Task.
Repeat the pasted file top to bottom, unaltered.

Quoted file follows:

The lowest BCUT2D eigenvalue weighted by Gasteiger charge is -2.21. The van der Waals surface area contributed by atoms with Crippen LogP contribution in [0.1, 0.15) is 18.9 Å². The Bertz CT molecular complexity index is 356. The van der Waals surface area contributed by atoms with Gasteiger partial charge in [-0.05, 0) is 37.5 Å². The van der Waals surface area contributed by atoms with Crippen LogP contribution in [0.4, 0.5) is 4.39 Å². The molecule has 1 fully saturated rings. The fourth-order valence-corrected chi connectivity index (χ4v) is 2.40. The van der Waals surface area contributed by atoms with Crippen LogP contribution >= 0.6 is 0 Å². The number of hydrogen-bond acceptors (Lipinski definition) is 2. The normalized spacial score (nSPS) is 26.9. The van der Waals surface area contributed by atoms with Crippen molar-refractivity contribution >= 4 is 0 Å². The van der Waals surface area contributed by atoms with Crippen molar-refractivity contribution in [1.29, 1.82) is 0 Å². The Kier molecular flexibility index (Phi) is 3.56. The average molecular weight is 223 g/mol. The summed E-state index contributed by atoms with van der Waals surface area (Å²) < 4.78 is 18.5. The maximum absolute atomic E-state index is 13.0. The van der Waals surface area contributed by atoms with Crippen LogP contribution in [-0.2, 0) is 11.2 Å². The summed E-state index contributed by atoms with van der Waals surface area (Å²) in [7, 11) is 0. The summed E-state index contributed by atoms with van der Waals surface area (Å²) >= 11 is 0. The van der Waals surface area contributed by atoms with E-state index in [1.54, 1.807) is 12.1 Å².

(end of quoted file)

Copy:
The lowest BCUT2D eigenvalue weighted by Gasteiger charge is -2.21. The van der Waals surface area contributed by atoms with Crippen LogP contribution in [0.1, 0.15) is 18.9 Å². The Bertz CT molecular complexity index is 356. The van der Waals surface area contributed by atoms with Gasteiger partial charge in [-0.05, 0) is 37.5 Å². The van der Waals surface area contributed by atoms with Crippen LogP contribution in [0.4, 0.5) is 4.39 Å². The molecule has 1 fully saturated rings. The fourth-order valence-corrected chi connectivity index (χ4v) is 2.40. The van der Waals surface area contributed by atoms with Crippen LogP contribution >= 0.6 is 0 Å². The number of hydrogen-bond acceptors (Lipinski definition) is 2. The normalized spacial score (nSPS) is 26.9. The van der Waals surface area contributed by atoms with Crippen molar-refractivity contribution >= 4 is 0 Å². The van der Waals surface area contributed by atoms with Crippen molar-refractivity contribution in [1.29, 1.82) is 0 Å². The Kier molecular flexibility index (Phi) is 3.56. The average molecular weight is 223 g/mol. The summed E-state index contributed by atoms with van der Waals surface area (Å²) < 4.78 is 18.5. The maximum absolute atomic E-state index is 13.0. The van der Waals surface area contributed by atoms with Crippen LogP contribution in [-0.2, 0) is 11.2 Å². The summed E-state index contributed by atoms with van der Waals surface area (Å²) in [7, 11) is 0. The summed E-state index contributed by atoms with van der Waals surface area (Å²) >= 11 is 0. The van der Waals surface area contributed by atoms with E-state index in [1.54, 1.807) is 12.1 Å².